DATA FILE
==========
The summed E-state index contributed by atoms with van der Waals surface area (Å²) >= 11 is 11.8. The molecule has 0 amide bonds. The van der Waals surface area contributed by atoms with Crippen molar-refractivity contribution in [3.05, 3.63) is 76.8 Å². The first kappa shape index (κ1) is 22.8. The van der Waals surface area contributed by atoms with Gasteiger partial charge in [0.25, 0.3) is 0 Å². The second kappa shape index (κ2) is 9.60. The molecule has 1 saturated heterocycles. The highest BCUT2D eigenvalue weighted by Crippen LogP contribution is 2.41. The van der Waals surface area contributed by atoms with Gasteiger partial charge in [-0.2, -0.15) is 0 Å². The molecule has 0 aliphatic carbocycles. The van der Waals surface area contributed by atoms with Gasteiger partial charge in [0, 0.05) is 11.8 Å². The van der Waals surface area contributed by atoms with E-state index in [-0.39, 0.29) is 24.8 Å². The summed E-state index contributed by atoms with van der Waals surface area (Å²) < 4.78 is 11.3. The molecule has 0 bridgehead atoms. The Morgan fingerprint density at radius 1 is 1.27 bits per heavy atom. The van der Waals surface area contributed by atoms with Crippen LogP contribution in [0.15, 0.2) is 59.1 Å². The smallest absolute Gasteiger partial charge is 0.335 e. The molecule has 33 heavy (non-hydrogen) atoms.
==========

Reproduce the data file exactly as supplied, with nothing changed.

The summed E-state index contributed by atoms with van der Waals surface area (Å²) >= 11 is 11.8. The molecule has 0 amide bonds. The van der Waals surface area contributed by atoms with Crippen molar-refractivity contribution in [3.05, 3.63) is 76.8 Å². The first kappa shape index (κ1) is 22.8. The van der Waals surface area contributed by atoms with Gasteiger partial charge in [0.25, 0.3) is 0 Å². The second kappa shape index (κ2) is 9.60. The molecule has 1 saturated heterocycles. The highest BCUT2D eigenvalue weighted by Crippen LogP contribution is 2.41. The van der Waals surface area contributed by atoms with Gasteiger partial charge in [-0.2, -0.15) is 0 Å². The molecule has 0 aliphatic carbocycles. The van der Waals surface area contributed by atoms with Gasteiger partial charge in [0, 0.05) is 11.8 Å². The van der Waals surface area contributed by atoms with E-state index in [-0.39, 0.29) is 24.8 Å². The summed E-state index contributed by atoms with van der Waals surface area (Å²) < 4.78 is 11.3. The molecule has 0 bridgehead atoms. The Morgan fingerprint density at radius 1 is 1.27 bits per heavy atom. The van der Waals surface area contributed by atoms with Crippen LogP contribution in [0.15, 0.2) is 59.1 Å². The smallest absolute Gasteiger partial charge is 0.335 e. The molecule has 33 heavy (non-hydrogen) atoms.